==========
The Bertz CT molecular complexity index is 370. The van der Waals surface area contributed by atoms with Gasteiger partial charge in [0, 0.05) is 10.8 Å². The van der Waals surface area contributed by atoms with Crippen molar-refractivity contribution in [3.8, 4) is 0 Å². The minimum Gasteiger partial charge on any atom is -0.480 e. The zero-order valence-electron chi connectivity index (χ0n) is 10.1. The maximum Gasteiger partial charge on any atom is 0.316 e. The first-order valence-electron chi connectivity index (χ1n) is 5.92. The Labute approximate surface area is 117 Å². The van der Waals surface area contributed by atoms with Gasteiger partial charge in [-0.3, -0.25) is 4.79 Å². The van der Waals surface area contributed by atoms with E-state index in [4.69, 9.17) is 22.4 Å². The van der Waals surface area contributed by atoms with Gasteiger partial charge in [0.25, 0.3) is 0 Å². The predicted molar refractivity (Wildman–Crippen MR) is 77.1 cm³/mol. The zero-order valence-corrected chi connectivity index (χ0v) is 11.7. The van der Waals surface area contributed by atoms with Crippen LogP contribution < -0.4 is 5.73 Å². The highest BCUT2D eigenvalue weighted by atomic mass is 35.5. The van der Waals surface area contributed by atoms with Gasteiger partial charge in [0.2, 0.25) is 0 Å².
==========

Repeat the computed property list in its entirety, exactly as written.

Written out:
The Bertz CT molecular complexity index is 370. The van der Waals surface area contributed by atoms with Gasteiger partial charge in [0, 0.05) is 10.8 Å². The van der Waals surface area contributed by atoms with Crippen molar-refractivity contribution in [3.8, 4) is 0 Å². The minimum Gasteiger partial charge on any atom is -0.480 e. The zero-order valence-electron chi connectivity index (χ0n) is 10.1. The maximum Gasteiger partial charge on any atom is 0.316 e. The first-order valence-electron chi connectivity index (χ1n) is 5.92. The Labute approximate surface area is 117 Å². The van der Waals surface area contributed by atoms with Gasteiger partial charge in [-0.3, -0.25) is 4.79 Å². The van der Waals surface area contributed by atoms with E-state index in [4.69, 9.17) is 22.4 Å². The van der Waals surface area contributed by atoms with Gasteiger partial charge in [0.25, 0.3) is 0 Å². The predicted molar refractivity (Wildman–Crippen MR) is 77.1 cm³/mol. The zero-order valence-corrected chi connectivity index (χ0v) is 11.7. The van der Waals surface area contributed by atoms with Crippen LogP contribution < -0.4 is 5.73 Å². The highest BCUT2D eigenvalue weighted by atomic mass is 35.5. The van der Waals surface area contributed by atoms with Gasteiger partial charge in [0.2, 0.25) is 0 Å².